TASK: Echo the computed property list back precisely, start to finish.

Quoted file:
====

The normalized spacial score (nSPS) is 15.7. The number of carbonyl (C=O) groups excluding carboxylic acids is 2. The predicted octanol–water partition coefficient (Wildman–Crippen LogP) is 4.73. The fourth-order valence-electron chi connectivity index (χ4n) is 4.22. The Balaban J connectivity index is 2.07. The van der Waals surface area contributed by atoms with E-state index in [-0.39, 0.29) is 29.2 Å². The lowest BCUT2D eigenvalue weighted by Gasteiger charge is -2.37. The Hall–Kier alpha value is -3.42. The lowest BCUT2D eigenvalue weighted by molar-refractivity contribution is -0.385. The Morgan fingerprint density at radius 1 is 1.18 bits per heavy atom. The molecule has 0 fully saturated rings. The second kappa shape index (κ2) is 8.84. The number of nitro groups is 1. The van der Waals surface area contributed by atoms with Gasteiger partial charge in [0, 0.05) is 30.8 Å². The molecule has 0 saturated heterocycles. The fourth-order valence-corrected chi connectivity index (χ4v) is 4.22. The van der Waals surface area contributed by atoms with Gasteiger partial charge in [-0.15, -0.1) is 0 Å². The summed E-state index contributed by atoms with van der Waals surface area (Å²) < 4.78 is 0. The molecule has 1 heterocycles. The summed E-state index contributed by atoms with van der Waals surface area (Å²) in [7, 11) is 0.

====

The normalized spacial score (nSPS) is 15.7. The number of carbonyl (C=O) groups excluding carboxylic acids is 2. The predicted octanol–water partition coefficient (Wildman–Crippen LogP) is 4.73. The fourth-order valence-electron chi connectivity index (χ4n) is 4.22. The Balaban J connectivity index is 2.07. The van der Waals surface area contributed by atoms with E-state index in [-0.39, 0.29) is 29.2 Å². The lowest BCUT2D eigenvalue weighted by Gasteiger charge is -2.37. The Hall–Kier alpha value is -3.42. The lowest BCUT2D eigenvalue weighted by molar-refractivity contribution is -0.385. The Morgan fingerprint density at radius 1 is 1.18 bits per heavy atom. The molecule has 0 fully saturated rings. The second kappa shape index (κ2) is 8.84. The number of nitro groups is 1. The van der Waals surface area contributed by atoms with Gasteiger partial charge in [0, 0.05) is 30.8 Å². The molecule has 0 saturated heterocycles. The fourth-order valence-corrected chi connectivity index (χ4v) is 4.22. The van der Waals surface area contributed by atoms with Gasteiger partial charge in [-0.15, -0.1) is 0 Å². The summed E-state index contributed by atoms with van der Waals surface area (Å²) < 4.78 is 0. The molecule has 1 heterocycles. The summed E-state index contributed by atoms with van der Waals surface area (Å²) in [7, 11) is 0.